Bloom's Syndrome - A Rare Disease

Bloom's Syndrome is a rare disease. The main cause of Bloom's Syndrome is mutations in the BLM genes of affected persons. As such it is a hereditary disorder. It is incurable and death occurs mostly due to cancer.

The disease is characterized by short stature and a skin which is highly sensitive to sunlight. Bloom’s syndrome is categorized as a rare disease. Often rashes are seen on the affected part, mainly back of hands, bridge of nose and cheeks. There are also other features in this disease such as long and narrow face with nose and ears which are quite prominent. The skin problems vary in their severity as they are not so prominent in mild cases, but prominent among the severe ones. The person affected by this disease has no problems with his intelligence capabilities, but various other problems are often seen such as infertility in men and reduction of fertility in women. These persons are immune to respiratory tract infections and ear infections. It has been found that 10% of the persons affected by Bloom’s Syndrome are at risk of procuring diabetes. Lastly, a person with Bloom’s Syndrome is at a greater risk of cancer than a normal person. As said earlier, it is a rare disease. The ratio of its occurrence is 1 in 7,000,000 people. But studies have shown that Bloom’s Syndrome has a much higher rate of 1 in 60,000 people in case of Ashkenazi Jewish (Eastern European Jewish) population.

Causes of Bloom’s Syndrome – The main cause of Bloom’s Syndrome is due to a mutation in the BLM gene, a gene of the DNA helicase family. This mutation causes the inactivation of the BLM protein which is needed to stabilize the DNA process and chromosomes. There are 60 different mutations seen in a Bloom’s Syndrome patient that can cause serious diseases. As such Bloom’s Syndrome is a genetic disorder and can be carried on to the offsprings also. There are 25% chances of a child being affected by Bloom’s Syndrome if both the parents are carriers or are affected by the disease.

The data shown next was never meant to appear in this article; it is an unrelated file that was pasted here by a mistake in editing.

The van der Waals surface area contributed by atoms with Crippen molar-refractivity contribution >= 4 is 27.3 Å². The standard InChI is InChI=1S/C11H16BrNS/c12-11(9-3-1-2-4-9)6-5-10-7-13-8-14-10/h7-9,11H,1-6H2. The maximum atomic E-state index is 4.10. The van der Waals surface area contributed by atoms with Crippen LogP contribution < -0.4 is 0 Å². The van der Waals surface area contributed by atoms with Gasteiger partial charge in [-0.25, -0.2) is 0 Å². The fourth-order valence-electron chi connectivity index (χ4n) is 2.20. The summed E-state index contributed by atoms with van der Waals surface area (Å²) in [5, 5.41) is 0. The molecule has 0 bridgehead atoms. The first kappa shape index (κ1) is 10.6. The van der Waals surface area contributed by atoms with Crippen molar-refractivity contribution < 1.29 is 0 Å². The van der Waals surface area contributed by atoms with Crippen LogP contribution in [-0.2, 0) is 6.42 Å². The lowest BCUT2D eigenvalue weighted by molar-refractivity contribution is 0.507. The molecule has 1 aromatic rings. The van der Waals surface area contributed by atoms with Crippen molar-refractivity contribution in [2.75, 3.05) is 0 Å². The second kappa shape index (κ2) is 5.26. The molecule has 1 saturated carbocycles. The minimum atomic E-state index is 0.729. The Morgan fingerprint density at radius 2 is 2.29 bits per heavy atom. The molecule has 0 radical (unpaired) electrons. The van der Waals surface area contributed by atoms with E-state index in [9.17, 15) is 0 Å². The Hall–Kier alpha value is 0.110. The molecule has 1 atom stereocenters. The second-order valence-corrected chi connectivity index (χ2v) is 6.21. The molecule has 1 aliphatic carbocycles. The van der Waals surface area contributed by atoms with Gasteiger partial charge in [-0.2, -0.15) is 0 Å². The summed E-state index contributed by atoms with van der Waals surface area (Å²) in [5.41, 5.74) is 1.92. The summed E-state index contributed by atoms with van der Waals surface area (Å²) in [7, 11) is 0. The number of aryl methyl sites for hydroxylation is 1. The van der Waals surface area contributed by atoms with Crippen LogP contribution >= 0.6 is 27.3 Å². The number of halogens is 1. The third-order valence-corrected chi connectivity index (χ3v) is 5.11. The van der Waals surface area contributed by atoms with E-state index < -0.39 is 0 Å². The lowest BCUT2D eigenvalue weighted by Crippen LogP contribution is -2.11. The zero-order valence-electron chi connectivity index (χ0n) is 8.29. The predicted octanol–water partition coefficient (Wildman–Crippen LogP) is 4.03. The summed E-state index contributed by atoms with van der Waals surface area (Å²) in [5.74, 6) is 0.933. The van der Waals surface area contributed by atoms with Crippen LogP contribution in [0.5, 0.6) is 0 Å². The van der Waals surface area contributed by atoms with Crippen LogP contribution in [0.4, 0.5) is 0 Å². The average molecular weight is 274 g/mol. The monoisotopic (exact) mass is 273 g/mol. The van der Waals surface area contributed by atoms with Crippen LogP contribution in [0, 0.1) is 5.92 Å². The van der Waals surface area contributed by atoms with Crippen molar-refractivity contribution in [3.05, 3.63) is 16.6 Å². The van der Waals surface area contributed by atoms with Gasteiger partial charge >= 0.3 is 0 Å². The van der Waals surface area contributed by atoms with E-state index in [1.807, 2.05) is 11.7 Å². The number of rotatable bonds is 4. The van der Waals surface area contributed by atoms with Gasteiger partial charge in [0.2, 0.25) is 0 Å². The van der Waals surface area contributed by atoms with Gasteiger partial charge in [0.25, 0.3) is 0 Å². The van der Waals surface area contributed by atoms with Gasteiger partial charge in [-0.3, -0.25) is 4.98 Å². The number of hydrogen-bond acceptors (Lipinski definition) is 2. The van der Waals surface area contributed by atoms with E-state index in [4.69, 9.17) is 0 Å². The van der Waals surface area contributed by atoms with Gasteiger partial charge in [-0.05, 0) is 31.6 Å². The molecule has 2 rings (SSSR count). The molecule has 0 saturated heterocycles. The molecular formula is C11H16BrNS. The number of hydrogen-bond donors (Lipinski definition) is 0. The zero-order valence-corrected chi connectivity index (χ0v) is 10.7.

Symptoms of Bloom’s Syndrome – The main symptoms of persons affected by Bloom’s Syndrome are short stature. These persons rarely grow about 5 feet in height in their entire life. Secondly, one can find butterfly shaped lesions on the bridge of nose. The skin of these people is very sensitive to sunlight. Other symptoms present may be a narrow, triangular shaped face, small jaw, protruding ears and prominent nose. The voice can be squeaky and respiratory infections are common.

Bloom’s Syndrome & Cancer – These two diseases are interlinked together. Every Bloom’s Syndrome affected person has a tendency to acquire cancer (both benign and malignant) tumors at a very tender age. Lymphomas, Leukemias and Carcinomas are common and these cause death in most of the affected persons. The main reason for cancer tendencies is the elevated rate of mutations in the genes. Chemotherapy treatment can complicate matters even more due to sensitivity to exposure of rays.

Diagnosis of Bloom’s Syndrome – The testing for abnormal chromosomes is carried out for diagnosis of Bloom’s Syndrome. There is a special kind of study called as Sister Chromatid Exchange (SCE) analysis which consists of testing blood samples of patients suspected of having the disease. These blood samples undergo special process which examines the chromosomes which are seen to be 10% more of SCE. Also a study is carried out to observe changes in the BLM gene. This is done to identify carriers of gene mutations. Prenatal testing and diagnosis is available for couples.

Treatment for Bloom’s Syndrome - Bloom’s Syndrome is incurable. The treatment meted out can only focus to increase the life-span of patients. As the main result of Bloom’s Syndrome is cancer, surveillance of cancer indications is the topmost priority. Sigmoidoscopy & blood tests on routine basis should be carried out. As chemotherapy complicates matter, early surgery is recommended for tumor removal. As respiratory disorders are another cause of concern for patients, any indications of infections related to respiratory disorders should be promptly treated with antibiotics. The bone marrow of these persons should be stored in order for usage at some later stages. As these persons are low in their appetite, nutritious food along with various other high vitamin diets should be given. While going out, the affected persons should cover their exposed parts with clothes and apply sun lotion so as to get protection from sun rays. Treatment by way of giving growth hormones has failed in this disease.

To summarize, it can be said that a Bloom’s Syndrome patient cannot be cured completely. The average life span of a person affected by Bloom’s Syndrome is 23 with a death range of 1 to 48 years. Death usually occurs due to cancer in most of the person. Respiratory disorders are other causes of death.


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